A couple of months ago—when summer was starting—I prayed for an end to the Gulf oil-leak disaster. I reasoned that the daily gush of bad news it engendered was souring the national mood and preventing a return of some much-needed optimism.
Now the leak has been plugged, but the mood is no better. Alas, the hits to our pride just keep on coming.
Among the latest was relayed by the New York Times’ sports page last Sunday. The headline was innocuous enough--“New Strength Atop the PGA Tour”-- but the body of the story related how “international” players, meaning those from countries other than the U.S. of A, had won 17 of the first 34 tournaments on our leading golf circuit, an unprecedented number. It went on to note that “internationals” had captured two of the men’s sport’s first three majors, that 12 of the Tour’s top-30 players were Europeans against 10 Yanks, and that youth appeared to be on the side of the foreigners, portending future setbacks.
Ohmygosh, thought I. If we’ve lost golf, what’s left?
The news was especially bad because it signaled the end rather than the beginning of our surrender of the so-called “country club” sports to alien hordes. Middle-class America used to produce top-flight competitors galore in those polite activities, but, apparently, not so much any more. Arizona could pass a law to fix things—and probably will-- but it wouldn’t help. When, as the poet says, the center cannot hold, we’re in deep doo-doo.
Exhibit A in this regard is tennis, and has been for some time. Where Jimmy, John, Andre and Pete once ruled the men’s side of the sport, a Swiss (Roger Federererer) and a Spaniard (Rafael Nadal) now hold sway, with no end in sight to their reigns. Worse, no American was among the top 10 players in the latest ATP rankings for the first time since the measure was introduced 37 years ago. Andy Roddick was the top Yank at No. 11, and he’ll turn 28 in a couple of weeks, not a good thing in a young man’s game. Behind him are only Sam Querrey and John Isner, a couple of misplaced basketball players with little chance for “major” glory. The outlook isn’t brilliant.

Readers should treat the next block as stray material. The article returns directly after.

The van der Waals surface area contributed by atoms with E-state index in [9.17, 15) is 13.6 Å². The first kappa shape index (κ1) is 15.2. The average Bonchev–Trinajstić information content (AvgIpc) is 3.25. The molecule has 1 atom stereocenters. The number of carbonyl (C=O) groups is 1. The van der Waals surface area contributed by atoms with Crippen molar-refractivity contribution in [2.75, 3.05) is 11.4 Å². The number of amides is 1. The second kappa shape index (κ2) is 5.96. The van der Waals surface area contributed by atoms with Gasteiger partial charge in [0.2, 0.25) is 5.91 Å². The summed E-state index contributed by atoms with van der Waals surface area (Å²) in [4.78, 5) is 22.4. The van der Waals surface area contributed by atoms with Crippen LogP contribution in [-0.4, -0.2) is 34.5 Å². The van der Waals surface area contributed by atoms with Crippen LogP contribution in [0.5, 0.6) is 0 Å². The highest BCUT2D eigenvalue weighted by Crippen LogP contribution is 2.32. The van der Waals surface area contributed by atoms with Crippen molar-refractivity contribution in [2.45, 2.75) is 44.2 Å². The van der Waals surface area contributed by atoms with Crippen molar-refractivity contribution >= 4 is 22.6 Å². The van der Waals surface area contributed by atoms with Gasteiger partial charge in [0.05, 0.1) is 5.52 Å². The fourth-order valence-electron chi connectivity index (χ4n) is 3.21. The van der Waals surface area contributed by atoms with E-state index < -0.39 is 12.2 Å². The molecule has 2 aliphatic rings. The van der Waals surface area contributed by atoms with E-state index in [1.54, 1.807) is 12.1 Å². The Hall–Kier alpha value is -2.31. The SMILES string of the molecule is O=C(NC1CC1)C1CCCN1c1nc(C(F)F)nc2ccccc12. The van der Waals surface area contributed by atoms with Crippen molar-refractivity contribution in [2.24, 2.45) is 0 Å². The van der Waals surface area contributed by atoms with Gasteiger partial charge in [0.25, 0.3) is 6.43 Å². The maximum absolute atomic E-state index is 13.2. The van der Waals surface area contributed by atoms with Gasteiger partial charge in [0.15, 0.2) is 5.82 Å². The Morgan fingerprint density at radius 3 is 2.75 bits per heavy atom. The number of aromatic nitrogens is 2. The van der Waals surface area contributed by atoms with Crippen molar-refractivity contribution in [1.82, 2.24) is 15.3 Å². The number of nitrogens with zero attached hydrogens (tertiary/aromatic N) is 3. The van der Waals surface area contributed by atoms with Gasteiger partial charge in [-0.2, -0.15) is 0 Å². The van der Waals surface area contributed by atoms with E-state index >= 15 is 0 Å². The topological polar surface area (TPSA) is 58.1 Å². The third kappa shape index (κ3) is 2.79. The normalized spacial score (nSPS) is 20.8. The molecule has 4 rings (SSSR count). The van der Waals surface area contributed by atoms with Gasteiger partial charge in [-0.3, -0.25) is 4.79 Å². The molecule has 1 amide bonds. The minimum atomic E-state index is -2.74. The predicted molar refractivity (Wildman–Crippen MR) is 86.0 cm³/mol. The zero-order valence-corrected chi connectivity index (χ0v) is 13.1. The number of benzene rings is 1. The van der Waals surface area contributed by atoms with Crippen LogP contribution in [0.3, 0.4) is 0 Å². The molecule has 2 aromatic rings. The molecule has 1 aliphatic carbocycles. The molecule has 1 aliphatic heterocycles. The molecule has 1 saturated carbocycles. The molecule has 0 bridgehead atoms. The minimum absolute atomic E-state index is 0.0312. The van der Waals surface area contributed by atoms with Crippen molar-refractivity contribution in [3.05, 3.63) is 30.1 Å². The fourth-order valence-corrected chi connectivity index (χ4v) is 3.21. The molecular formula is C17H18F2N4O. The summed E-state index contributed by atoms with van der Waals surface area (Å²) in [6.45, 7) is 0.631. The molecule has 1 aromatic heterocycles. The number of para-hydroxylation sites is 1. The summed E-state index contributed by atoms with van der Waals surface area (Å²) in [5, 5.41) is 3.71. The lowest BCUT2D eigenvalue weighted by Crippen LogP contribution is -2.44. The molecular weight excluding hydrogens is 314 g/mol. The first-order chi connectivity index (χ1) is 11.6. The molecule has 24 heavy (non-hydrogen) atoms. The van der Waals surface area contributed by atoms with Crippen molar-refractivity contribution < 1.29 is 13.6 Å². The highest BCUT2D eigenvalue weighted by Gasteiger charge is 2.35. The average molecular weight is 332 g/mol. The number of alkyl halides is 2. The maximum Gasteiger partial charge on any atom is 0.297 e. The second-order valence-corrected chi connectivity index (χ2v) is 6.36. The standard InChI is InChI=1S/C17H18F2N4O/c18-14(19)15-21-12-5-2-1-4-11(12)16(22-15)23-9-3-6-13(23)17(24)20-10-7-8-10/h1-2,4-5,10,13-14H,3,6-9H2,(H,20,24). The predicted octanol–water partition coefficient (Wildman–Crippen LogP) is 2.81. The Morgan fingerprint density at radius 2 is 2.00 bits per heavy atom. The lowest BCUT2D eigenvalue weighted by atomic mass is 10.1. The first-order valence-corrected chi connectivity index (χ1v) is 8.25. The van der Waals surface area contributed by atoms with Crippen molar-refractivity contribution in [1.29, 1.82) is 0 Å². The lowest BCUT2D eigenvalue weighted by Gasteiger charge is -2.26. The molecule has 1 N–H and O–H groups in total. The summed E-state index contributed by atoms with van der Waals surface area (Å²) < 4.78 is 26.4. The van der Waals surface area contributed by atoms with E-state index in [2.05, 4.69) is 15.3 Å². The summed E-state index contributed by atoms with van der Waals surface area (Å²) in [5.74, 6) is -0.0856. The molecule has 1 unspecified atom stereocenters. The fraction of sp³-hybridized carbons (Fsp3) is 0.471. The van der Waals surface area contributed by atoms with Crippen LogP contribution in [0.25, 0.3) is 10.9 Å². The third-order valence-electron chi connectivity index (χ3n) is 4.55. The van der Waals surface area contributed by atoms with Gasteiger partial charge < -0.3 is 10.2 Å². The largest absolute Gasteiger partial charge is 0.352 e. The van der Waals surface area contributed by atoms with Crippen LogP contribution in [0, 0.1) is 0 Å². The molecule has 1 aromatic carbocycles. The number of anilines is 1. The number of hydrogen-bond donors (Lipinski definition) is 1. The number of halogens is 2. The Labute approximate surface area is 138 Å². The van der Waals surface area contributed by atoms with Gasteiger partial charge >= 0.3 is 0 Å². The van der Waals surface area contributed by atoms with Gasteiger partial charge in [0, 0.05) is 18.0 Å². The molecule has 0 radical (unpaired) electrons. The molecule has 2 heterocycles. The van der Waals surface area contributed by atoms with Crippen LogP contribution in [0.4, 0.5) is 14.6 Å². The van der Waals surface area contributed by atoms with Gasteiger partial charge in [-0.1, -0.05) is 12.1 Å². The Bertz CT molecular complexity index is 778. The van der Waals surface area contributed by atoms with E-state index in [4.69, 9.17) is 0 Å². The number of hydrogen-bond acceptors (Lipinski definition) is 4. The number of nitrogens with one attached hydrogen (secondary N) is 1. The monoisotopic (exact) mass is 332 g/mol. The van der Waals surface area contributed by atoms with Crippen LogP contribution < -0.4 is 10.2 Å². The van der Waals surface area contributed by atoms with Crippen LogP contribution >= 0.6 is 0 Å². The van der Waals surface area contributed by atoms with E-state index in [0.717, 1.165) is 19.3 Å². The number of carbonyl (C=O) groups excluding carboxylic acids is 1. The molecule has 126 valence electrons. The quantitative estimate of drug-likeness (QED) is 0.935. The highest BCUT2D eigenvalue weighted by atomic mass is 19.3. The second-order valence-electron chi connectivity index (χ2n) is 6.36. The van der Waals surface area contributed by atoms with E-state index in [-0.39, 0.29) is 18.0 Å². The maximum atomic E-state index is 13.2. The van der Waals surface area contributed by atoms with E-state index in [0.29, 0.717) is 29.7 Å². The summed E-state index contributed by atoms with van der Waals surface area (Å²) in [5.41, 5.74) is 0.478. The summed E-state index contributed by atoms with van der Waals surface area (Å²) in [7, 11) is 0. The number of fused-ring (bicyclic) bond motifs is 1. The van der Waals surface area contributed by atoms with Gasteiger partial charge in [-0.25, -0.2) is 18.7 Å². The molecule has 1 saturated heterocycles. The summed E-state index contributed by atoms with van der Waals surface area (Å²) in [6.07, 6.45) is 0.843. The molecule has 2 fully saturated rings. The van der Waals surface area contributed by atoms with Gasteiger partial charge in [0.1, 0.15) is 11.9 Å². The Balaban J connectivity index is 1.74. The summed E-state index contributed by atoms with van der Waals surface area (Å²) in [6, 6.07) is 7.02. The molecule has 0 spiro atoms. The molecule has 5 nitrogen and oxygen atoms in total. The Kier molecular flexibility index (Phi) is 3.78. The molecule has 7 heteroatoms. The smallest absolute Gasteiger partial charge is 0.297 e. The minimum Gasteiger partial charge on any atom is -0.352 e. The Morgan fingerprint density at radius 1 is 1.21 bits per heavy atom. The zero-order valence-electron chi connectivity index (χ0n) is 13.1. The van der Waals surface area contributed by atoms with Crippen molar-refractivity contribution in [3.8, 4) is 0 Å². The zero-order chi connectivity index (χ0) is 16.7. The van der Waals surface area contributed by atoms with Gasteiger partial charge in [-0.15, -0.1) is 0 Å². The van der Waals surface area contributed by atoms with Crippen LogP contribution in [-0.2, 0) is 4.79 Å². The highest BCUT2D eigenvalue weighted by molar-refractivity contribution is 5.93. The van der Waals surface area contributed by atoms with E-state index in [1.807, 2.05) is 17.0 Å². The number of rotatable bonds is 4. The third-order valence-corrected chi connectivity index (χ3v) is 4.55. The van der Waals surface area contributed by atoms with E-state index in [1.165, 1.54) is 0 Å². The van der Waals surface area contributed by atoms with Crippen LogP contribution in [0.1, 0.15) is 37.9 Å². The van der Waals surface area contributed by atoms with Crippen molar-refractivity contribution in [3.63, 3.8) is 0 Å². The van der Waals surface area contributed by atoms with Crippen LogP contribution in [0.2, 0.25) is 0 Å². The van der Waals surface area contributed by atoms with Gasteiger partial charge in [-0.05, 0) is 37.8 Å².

Women’s tennis looks better, but only on the surface. The Williams sisters Venus and Serena (African-Americas and, thus, hardly typical country-club types) still are slugging it out successfully with the Olgas and Svetlanas in WTAland, but Venus turned 30 in June and Serena will be 29 next month, and age probably will mean the same thing to them that it does to Our Andy. Beyond Venus and Serena you have to drop all the way to No. 45 to find the next American in the rankings, and to No. 80 after that.
The best women golfers of this century’s first decade were Annika Sorenstam of Sweden and Lorena Ochoa of Mexico. Now, mostly South Koreans lead the pack. In the early years of the Asian influx a proposal made the rounds that LPGA Tour players be required to speak at least some English. That was shouted down as un-PC and the Tour decided to join rather than fight the trend. Once the LPGA was a just-about all-American affair. Now, 12 of its 27 events are played outside the U.S., and that number grows annually.
The internationalization of men’s golf also has been in progress for some time, but until this year it’s been obscured by the sport’s recent domination by Tiger Woods. Alas again, the bimbo eruption that punctured Our Tiger’s cherished cocoon of control has meant that he no longer can sink his putz (oops, putts) like he used to, and “internationals” have moved quickest to fill the void he left. Maybe Tiger can get his mojo back, maybe not. Meantime, the likes of Northern Ireland’s Graeme McDowell (June’s U.S. Open winner) and South Africa’s Louis Oosthuizen (the British Open champ) are thriving.
There’s no mystery about what’s going on here. Tennis and golf require access to expensive facilities and instruction, tying them to the better-off economically. Talent being spread about equally around the globe (as I believe it is), success thus goes to the youngsters in that group who commit early and put in the hours on the practice courts or tees that almost no one thinks of as fun. Our middle-class kids, with their multiple-choice lives, aren’t willing to put aside their video games and Blackberries long enough to do that. Unless or until that changes, we’d better get used to hearing other national anthems played on the “country-club” victory stands.